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  1. #1
    Elite Member AlanB's Avatar
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    Jan 2004
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    Clarksville, TN, USA
    Tractor
    NH 1925

    Default "digging" a trench

    I have to put in a water line, I am thinking 1" PVC probably 12" deep probably 200'

    I was thinking of a sub soiler or a middle buster from TSC / Rural king, making multiple passes, then removing the broken soil with a trenching shovel.

    Any thoughts, comments or suggestions.

    It would be $100 but I would have the tool still if I wanted to do more later.

  2. #2

    Default Re: "digging" a trench

    The only suggestion I can make is that you put it at 24" below the surface for more protection against breakage and freezing. I believe that is the code requirement in my jurisdiction and it makes sense for the reasons I stated. I see no reason the sub soiler wouldn't work with, as you say, multiple passes. My brother has used a similar tactic with good results. John

  3. #3
    Platinum Member
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    Aug 2003
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    811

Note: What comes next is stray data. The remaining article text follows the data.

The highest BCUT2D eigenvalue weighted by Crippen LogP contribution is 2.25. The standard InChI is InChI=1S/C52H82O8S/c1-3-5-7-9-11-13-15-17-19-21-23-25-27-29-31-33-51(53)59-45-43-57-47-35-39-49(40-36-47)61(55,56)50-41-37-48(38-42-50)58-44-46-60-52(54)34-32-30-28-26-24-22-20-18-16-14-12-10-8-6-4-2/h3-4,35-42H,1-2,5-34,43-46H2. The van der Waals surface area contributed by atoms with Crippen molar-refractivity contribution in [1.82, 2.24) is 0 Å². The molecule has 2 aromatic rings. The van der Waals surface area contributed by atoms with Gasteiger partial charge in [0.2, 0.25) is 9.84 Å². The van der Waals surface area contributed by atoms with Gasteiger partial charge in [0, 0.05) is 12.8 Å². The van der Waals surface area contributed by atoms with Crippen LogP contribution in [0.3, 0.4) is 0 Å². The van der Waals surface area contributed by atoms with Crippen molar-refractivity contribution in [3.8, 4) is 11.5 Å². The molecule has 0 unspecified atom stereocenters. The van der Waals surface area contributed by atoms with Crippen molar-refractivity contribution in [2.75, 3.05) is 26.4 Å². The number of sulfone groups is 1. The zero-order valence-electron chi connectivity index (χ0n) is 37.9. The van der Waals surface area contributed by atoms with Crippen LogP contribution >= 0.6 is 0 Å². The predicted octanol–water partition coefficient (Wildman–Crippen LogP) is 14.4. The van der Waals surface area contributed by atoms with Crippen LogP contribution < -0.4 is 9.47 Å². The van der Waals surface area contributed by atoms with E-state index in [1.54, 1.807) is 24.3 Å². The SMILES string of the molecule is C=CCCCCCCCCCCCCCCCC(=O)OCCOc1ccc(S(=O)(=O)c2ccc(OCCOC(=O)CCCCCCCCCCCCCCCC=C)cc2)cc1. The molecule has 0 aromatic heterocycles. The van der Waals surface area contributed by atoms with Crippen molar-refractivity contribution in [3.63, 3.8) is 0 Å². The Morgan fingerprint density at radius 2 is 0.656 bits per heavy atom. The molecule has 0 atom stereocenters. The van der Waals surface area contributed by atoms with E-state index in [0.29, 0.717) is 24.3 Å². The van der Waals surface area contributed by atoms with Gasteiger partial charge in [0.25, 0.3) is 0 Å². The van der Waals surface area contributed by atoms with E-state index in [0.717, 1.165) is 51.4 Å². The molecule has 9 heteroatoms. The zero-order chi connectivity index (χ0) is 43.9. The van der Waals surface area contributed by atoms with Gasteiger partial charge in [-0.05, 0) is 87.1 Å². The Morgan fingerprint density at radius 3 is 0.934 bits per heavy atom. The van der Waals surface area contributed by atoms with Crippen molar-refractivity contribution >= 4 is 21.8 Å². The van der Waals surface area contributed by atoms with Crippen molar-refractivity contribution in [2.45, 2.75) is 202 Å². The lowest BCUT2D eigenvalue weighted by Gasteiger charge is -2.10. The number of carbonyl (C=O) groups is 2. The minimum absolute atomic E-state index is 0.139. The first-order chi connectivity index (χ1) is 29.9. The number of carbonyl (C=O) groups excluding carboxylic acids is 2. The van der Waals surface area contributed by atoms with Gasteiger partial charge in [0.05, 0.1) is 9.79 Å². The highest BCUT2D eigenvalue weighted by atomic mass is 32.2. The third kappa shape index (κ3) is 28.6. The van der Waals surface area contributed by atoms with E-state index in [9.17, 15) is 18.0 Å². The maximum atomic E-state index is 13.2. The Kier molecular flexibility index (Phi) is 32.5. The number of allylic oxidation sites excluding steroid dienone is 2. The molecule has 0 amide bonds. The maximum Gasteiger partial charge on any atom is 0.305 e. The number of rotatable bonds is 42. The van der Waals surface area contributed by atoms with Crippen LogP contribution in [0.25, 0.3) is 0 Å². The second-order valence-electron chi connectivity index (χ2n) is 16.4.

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    Waterman, DeKalb County, Illinois
    Tractor
    John Deere 855 MFWD; Oliver 1850 Gas

    Default Re: "digging" a trench

    Ahhh.....the simplicity of living in warmer parts of the country [img]/forums/images/graemlins/crazy.gif[/img] Around here I believe that code is 36" and most people I know prefer to go to 40"-44" jsut to be safe. I believe MN code is 48", and around the Canadian border is as much as 60"-72"

    Dave

  4. #4
    Platinum Member
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    Jul 2003
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    845
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    SW Pennsylvania
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    Kubota BX2200

    Default Re: "digging" a trench

    Here is a good step by step put together by WVBill on how to lay pipe using a subsoiler. I plan to use his tecnique to lay about 200 foot of 1 inch poly pipe this summer. I will put the pipe about 10 -14 inches deep. I will only use it for water supply in the summer. My property is on a slope so I won't have any problem draining the lines.

    Laying pipe the WVBill way!

  5. #5
    Elite Member Cliff_Johns's Avatar
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    Jan 2004
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    2,697
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    Northern Illinois
    Tractor
    JD 4110

    Default Re: "digging" a trench

    </font><font color="blue" class="small">( Here is a good step by step put together by WVBill on how to lay pipe using a subsoiler. )</font>

    I had missed that post. Thanks for the link. His is a
    wonderfuly slick solution.

    Cliff

  6. #6
    Veteran Member
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    Jan 2001